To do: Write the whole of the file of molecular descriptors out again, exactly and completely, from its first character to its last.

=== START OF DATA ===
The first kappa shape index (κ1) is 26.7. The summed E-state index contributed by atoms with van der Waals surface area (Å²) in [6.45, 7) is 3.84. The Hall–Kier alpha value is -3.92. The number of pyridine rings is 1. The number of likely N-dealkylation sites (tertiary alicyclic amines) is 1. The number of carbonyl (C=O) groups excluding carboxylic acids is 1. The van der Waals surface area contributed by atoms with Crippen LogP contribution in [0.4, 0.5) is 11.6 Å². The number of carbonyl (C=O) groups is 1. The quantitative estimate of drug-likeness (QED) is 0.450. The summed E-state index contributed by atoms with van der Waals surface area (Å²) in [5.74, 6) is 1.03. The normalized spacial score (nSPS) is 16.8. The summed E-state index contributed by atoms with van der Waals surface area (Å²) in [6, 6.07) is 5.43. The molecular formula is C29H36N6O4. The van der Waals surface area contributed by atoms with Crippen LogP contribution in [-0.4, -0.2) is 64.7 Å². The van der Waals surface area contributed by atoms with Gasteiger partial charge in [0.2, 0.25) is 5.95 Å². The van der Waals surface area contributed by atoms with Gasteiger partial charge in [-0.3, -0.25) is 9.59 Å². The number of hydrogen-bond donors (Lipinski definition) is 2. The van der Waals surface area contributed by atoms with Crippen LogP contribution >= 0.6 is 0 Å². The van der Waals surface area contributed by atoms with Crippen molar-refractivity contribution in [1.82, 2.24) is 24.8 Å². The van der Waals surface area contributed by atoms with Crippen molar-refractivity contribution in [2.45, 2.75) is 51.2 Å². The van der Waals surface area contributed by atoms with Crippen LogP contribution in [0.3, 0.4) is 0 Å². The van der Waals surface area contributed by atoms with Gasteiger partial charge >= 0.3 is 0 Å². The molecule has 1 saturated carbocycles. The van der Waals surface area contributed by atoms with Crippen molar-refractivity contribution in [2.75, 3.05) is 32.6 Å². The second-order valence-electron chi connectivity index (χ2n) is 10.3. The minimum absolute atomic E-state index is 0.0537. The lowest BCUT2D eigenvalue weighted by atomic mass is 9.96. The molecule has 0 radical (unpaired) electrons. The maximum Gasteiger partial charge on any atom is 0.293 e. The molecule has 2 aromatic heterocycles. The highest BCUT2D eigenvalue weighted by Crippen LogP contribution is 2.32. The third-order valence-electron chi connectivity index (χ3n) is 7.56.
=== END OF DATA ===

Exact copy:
The first kappa shape index (κ1) is 26.7. The summed E-state index contributed by atoms with van der Waals surface area (Å²) in [6.45, 7) is 3.84. The Hall–Kier alpha value is -3.92. The number of pyridine rings is 1. The number of likely N-dealkylation sites (tertiary alicyclic amines) is 1. The number of carbonyl (C=O) groups excluding carboxylic acids is 1. The van der Waals surface area contributed by atoms with Crippen LogP contribution in [0.4, 0.5) is 11.6 Å². The number of carbonyl (C=O) groups is 1. The quantitative estimate of drug-likeness (QED) is 0.450. The summed E-state index contributed by atoms with van der Waals surface area (Å²) in [5.74, 6) is 1.03. The normalized spacial score (nSPS) is 16.8. The summed E-state index contributed by atoms with van der Waals surface area (Å²) in [6, 6.07) is 5.43. The molecular formula is C29H36N6O4. The van der Waals surface area contributed by atoms with Crippen LogP contribution in [-0.4, -0.2) is 64.7 Å². The van der Waals surface area contributed by atoms with Gasteiger partial charge in [0.2, 0.25) is 5.95 Å². The van der Waals surface area contributed by atoms with Gasteiger partial charge in [-0.3, -0.25) is 9.59 Å². The number of hydrogen-bond donors (Lipinski definition) is 2. The van der Waals surface area contributed by atoms with Crippen LogP contribution >= 0.6 is 0 Å². The van der Waals surface area contributed by atoms with Crippen molar-refractivity contribution in [1.82, 2.24) is 24.8 Å². The van der Waals surface area contributed by atoms with Crippen molar-refractivity contribution in [2.45, 2.75) is 51.2 Å². The van der Waals surface area contributed by atoms with Crippen LogP contribution in [0.3, 0.4) is 0 Å². The van der Waals surface area contributed by atoms with Gasteiger partial charge >= 0.3 is 0 Å². The molecule has 1 saturated carbocycles. The van der Waals surface area contributed by atoms with Crippen molar-refractivity contribution in [2.75, 3.05) is 32.6 Å². The second-order valence-electron chi connectivity index (χ2n) is 10.3. The minimum absolute atomic E-state index is 0.0537. The lowest BCUT2D eigenvalue weighted by atomic mass is 9.96. The molecule has 0 radical (unpaired) electrons. The maximum Gasteiger partial charge on any atom is 0.293 e. The molecule has 2 aromatic heterocycles. The highest BCUT2D eigenvalue weighted by Crippen LogP contribution is 2.32. The third-order valence-electron chi connectivity index (χ3n) is 7.56.